The Corner

Economy & Business

GE’s Ex-Im Pity Party Needs to Stop

GE is engaged in an aggressive battle to keep its Ex-Im subsidies alive. By threatening lawmakers to withhold contributions and move jobs and operations abroad, the company has shown it will stop at nothing in this fight. The latest propaganda coming from CEO Jeff Immelt is the claim that, because of the liquidation of the Ex-Im Bank, GE is being forced to (1) move jobs abroad, and (2) start depending on foreign governments’ handouts. The way journalists are reporting on these stories, you’d think Ex-Im’s existence meant G.E. never had to move jobs abroad and or use foreign export subsidies. 

So let’s check these claims. 

Is GE being forced to move jobs to France due to Ex-Im’s not being reauthorized? No. It was already scheduled to create these jobs as part of a deal with the French government for approving its merger with French manufacturing giant Alstom.

According to the company’s annual report, it is already employing 10,000 people in France. But since the narrative seems to be that the only reason to move jobs to France is the loss of Ex-Im subsidies, it’s fair to ask what prompted GE to currently employ 10,000 workers there before the Ex-Im subsidies expired. While I disagree that GE’s outsourcing is inherently terrible for the U.S, if the company wants to stick to its claim that moving jobs to France is so bad for the U.S. that it requires the reauthorization of Ex-Im to prevent it, I suggest that lawmakers demand repatriation of all the G.E.’s France-based jobs as the price of continuing the export subsidies.  

Also, someone should tell Jeff Immelt that GE had been moving jobs abroad long before the end of Ex-Im. According to its annual reports, between 2004 and 2014, the number of its employees in the U.S. has fallen from 165,000 to 136,000, a 17.6 percent reduction. During the same period, the number of GE employees abroad grew from 142,000 to 169,000, a 19 percent increase. Ex-Im was of course fully operational during that interval, and GE was one of the top five beneficiaries. 

How about the claim that GE is forced to move 1,000 jobs to the U.K? Again, it already has a huge presence in the U.K., with about 18,000 jobs. Moreover, Reuters reported last week that G.E. was very unlikely to have put these jobs in the U.S even with Ex-Im around:

Regarding Thursday’s UK deal, a GE spokeswoman said it was unlikely that GE would have made the investments in the United States even if Ex-Im had been operating, but the agreement was representative of the type of opportunities GE can no longer pursue in the U.S. while the bank is closed.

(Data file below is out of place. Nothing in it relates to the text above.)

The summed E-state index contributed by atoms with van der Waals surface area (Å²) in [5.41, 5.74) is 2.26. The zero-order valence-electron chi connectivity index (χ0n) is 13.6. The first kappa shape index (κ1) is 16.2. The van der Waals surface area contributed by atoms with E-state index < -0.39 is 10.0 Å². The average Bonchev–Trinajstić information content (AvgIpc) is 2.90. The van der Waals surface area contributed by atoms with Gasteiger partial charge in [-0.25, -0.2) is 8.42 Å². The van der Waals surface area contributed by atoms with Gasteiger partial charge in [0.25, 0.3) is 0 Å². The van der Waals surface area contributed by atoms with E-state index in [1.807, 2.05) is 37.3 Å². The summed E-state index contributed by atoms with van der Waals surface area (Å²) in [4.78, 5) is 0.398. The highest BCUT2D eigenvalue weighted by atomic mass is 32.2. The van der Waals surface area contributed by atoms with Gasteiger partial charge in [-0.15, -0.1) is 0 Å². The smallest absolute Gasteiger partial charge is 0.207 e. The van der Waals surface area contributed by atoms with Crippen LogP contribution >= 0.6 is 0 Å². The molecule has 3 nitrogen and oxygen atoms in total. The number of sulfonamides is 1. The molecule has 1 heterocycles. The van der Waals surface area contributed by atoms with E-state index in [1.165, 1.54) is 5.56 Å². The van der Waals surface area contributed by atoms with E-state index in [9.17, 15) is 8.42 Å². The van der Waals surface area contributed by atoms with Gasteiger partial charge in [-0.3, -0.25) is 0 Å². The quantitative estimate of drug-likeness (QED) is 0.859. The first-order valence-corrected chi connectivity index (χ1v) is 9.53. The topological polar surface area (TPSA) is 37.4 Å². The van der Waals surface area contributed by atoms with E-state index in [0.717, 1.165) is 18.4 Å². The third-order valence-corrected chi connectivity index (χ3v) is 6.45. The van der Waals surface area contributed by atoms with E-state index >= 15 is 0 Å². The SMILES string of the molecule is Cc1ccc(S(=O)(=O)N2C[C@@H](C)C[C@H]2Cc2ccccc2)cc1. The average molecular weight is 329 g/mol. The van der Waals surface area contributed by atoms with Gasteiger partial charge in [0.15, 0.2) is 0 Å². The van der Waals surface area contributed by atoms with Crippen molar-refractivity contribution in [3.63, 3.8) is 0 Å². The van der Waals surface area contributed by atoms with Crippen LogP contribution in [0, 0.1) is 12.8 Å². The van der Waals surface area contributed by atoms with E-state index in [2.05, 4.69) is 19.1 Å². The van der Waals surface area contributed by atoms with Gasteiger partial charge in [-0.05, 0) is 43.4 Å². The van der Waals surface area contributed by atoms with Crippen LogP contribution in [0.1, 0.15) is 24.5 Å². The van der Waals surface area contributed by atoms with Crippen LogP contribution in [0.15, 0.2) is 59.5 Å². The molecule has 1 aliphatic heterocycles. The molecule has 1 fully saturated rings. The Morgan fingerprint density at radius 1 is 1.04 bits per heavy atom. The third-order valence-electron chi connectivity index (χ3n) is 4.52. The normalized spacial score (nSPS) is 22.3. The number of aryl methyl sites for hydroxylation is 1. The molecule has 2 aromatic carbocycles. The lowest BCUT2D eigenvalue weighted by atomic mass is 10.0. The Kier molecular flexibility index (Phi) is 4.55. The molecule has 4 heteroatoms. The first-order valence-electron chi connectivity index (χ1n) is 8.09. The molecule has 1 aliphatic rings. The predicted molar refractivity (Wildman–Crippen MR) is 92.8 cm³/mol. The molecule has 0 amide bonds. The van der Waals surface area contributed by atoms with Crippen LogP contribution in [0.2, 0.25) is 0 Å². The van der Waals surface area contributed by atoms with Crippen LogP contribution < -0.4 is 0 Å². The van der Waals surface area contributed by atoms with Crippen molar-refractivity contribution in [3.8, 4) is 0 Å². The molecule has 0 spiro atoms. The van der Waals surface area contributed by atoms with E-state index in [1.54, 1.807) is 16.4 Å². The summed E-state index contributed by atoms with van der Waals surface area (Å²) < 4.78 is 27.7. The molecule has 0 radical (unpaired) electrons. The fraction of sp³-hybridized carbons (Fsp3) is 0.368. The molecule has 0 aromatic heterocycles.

Got that, Congress?

Finally, the company claims that the end of Ex-Im is forcing it to ask for help from foreign governments, such as those of France and the U.K. Color me skeptical As Diane Katz remarked to me last week, if that were true, GE wouldn’t already be one of the largest beneficiaries of foreign credit agencies. See the French report here:

Of the 15 main recipient businesses of the Coface guarantees, 10 are large French or foreign multinationals, such as Airbus, Chantiers de l’Atlantique, Alstom, Alcatel, Areva, Siemens, Bouygues, Spie and Vinci, General Electric, Thales, Technip and EDF. Frameca (France Metro Caracas) is a consortium established by French multinationals. DMS is the only midsize. G.E. should stop claiming that the end of Ex-Im is making it dependent on the French or the British government. It’s not. G.E. was sucking on other governments’ tits long before the end of Ex-Im

In other words, GE was already the recipient of foreign governments’ largesse, and it should stop pretending that the winding down of Ex-Im forced it into this position. 

Not renewing the Ex-Im charter has been one of the very few conservative victories of the last seven years. Congress shouldn’t let GE’s bullying and bogus claims change that.

Update: Andy Koenig of Freedom Partners sends me this. It is a statement by Representative Scott Allen (R, WI) which confirms G.E.’s constant attempts to blame the end on Ex-Im for business decisions that were made completely independently of the liquidation of the Bank:

“In a press release, and substantiated by my conversation with GE corporate spokesperson, Patrick Theisen, this afternoon, GE wishes to blame the problem on the House of Representatives and that body’s failure to act on the U.S. Export Import Bank. Mr. Theisen was eager to connect me with his public relations department to help me gin up a press release blaming Congress and demanding they act. In the same conversation, practically in the same breath, he told me that the decision on the Waukesha plant was made some time ago and that it was irreversible.”
Annoying. 

Veronique de Rugy is a senior research fellow at the Mercatus Center at George Mason University.

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